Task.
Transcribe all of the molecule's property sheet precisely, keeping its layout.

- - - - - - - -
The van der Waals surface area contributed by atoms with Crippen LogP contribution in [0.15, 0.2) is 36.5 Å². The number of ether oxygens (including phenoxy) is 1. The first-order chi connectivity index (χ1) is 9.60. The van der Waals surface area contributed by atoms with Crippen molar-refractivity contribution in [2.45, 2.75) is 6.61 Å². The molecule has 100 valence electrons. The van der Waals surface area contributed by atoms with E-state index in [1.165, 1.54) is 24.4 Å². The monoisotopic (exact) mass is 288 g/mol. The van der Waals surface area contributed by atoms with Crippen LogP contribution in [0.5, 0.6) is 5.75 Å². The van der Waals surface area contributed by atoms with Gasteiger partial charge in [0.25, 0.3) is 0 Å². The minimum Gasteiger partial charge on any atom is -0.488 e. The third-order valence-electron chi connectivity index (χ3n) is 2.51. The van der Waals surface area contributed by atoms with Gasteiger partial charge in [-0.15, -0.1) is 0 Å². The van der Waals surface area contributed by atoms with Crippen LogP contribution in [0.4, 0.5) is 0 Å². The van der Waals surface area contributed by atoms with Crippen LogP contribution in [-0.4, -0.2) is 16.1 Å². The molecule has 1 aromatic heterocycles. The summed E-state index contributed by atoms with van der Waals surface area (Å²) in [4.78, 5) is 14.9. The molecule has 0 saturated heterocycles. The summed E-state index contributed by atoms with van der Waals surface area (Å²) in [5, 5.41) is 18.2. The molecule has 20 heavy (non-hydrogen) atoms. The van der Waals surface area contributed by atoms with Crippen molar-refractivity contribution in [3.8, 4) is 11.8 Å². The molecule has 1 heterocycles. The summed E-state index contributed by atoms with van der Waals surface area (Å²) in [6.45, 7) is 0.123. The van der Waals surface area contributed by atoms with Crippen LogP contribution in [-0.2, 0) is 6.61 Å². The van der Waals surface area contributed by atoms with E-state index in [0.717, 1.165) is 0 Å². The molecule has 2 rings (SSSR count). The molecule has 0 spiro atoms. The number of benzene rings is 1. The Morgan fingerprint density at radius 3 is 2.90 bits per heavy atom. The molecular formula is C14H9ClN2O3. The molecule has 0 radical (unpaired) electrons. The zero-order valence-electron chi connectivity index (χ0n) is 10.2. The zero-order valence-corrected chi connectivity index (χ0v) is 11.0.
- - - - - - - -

The van der Waals surface area contributed by atoms with Crippen LogP contribution in [0.15, 0.2) is 36.5 Å². The number of ether oxygens (including phenoxy) is 1. The first-order chi connectivity index (χ1) is 9.60. The van der Waals surface area contributed by atoms with Crippen molar-refractivity contribution in [2.45, 2.75) is 6.61 Å². The molecule has 100 valence electrons. The van der Waals surface area contributed by atoms with E-state index in [1.165, 1.54) is 24.4 Å². The monoisotopic (exact) mass is 288 g/mol. The van der Waals surface area contributed by atoms with Crippen LogP contribution in [0.5, 0.6) is 5.75 Å². The van der Waals surface area contributed by atoms with Gasteiger partial charge in [0.25, 0.3) is 0 Å². The minimum Gasteiger partial charge on any atom is -0.488 e. The third-order valence-electron chi connectivity index (χ3n) is 2.51. The van der Waals surface area contributed by atoms with Gasteiger partial charge in [-0.15, -0.1) is 0 Å². The van der Waals surface area contributed by atoms with Crippen LogP contribution in [0.4, 0.5) is 0 Å². The van der Waals surface area contributed by atoms with Crippen LogP contribution in [-0.4, -0.2) is 16.1 Å². The molecule has 1 aromatic heterocycles. The summed E-state index contributed by atoms with van der Waals surface area (Å²) in [4.78, 5) is 14.9. The molecule has 0 saturated heterocycles. The summed E-state index contributed by atoms with van der Waals surface area (Å²) in [5, 5.41) is 18.2. The molecule has 20 heavy (non-hydrogen) atoms. The van der Waals surface area contributed by atoms with Crippen molar-refractivity contribution in [3.8, 4) is 11.8 Å². The molecule has 1 heterocycles. The summed E-state index contributed by atoms with van der Waals surface area (Å²) in [6.45, 7) is 0.123. The van der Waals surface area contributed by atoms with Crippen LogP contribution in [-0.2, 0) is 6.61 Å². The van der Waals surface area contributed by atoms with E-state index in [0.717, 1.165) is 0 Å². The molecule has 2 rings (SSSR count). The molecule has 0 spiro atoms. The number of benzene rings is 1. The Morgan fingerprint density at radius 3 is 2.90 bits per heavy atom. The molecular formula is C14H9ClN2O3. The molecule has 0 radical (unpaired) electrons. The zero-order valence-electron chi connectivity index (χ0n) is 10.2. The zero-order valence-corrected chi connectivity index (χ0v) is 11.0.